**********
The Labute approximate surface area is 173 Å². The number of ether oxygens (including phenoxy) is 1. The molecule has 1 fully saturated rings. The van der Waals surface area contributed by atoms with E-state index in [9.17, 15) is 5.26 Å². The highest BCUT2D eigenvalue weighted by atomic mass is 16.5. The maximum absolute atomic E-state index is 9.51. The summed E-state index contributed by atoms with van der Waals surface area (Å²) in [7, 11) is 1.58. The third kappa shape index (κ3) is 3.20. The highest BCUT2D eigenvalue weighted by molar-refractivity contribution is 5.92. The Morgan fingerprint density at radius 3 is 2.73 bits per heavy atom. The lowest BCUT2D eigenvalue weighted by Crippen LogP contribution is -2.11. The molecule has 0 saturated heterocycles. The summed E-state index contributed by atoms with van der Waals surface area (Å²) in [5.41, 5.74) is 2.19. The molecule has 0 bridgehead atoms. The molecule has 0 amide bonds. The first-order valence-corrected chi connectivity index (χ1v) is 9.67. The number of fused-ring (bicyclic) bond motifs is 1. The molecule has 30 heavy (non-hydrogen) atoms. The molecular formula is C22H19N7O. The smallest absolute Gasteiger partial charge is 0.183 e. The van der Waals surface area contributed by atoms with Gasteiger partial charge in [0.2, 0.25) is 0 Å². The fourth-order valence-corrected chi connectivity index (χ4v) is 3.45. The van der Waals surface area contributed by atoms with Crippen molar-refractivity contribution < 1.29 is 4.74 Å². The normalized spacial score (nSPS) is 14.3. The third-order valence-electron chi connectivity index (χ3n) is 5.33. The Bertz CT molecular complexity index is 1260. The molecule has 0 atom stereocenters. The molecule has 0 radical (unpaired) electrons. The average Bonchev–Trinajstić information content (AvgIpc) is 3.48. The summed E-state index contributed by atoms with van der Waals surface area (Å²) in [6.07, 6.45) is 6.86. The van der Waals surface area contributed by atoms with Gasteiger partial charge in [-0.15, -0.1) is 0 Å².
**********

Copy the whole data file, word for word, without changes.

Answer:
The Labute approximate surface area is 173 Å². The number of ether oxygens (including phenoxy) is 1. The molecule has 1 fully saturated rings. The van der Waals surface area contributed by atoms with E-state index in [9.17, 15) is 5.26 Å². The highest BCUT2D eigenvalue weighted by atomic mass is 16.5. The maximum absolute atomic E-state index is 9.51. The summed E-state index contributed by atoms with van der Waals surface area (Å²) in [7, 11) is 1.58. The third kappa shape index (κ3) is 3.20. The highest BCUT2D eigenvalue weighted by molar-refractivity contribution is 5.92. The Morgan fingerprint density at radius 3 is 2.73 bits per heavy atom. The lowest BCUT2D eigenvalue weighted by Crippen LogP contribution is -2.11. The molecule has 0 saturated heterocycles. The summed E-state index contributed by atoms with van der Waals surface area (Å²) in [5.41, 5.74) is 2.19. The molecule has 0 bridgehead atoms. The molecule has 0 amide bonds. The first-order valence-corrected chi connectivity index (χ1v) is 9.67. The number of fused-ring (bicyclic) bond motifs is 1. The molecule has 30 heavy (non-hydrogen) atoms. The molecular formula is C22H19N7O. The smallest absolute Gasteiger partial charge is 0.183 e. The van der Waals surface area contributed by atoms with Gasteiger partial charge in [0.2, 0.25) is 0 Å². The fourth-order valence-corrected chi connectivity index (χ4v) is 3.45. The van der Waals surface area contributed by atoms with Crippen molar-refractivity contribution < 1.29 is 4.74 Å². The normalized spacial score (nSPS) is 14.3. The third-order valence-electron chi connectivity index (χ3n) is 5.33. The Bertz CT molecular complexity index is 1260. The molecule has 0 atom stereocenters. The molecule has 0 radical (unpaired) electrons. The average Bonchev–Trinajstić information content (AvgIpc) is 3.48. The summed E-state index contributed by atoms with van der Waals surface area (Å²) in [6.07, 6.45) is 6.86. The van der Waals surface area contributed by atoms with Gasteiger partial charge in [-0.15, -0.1) is 0 Å².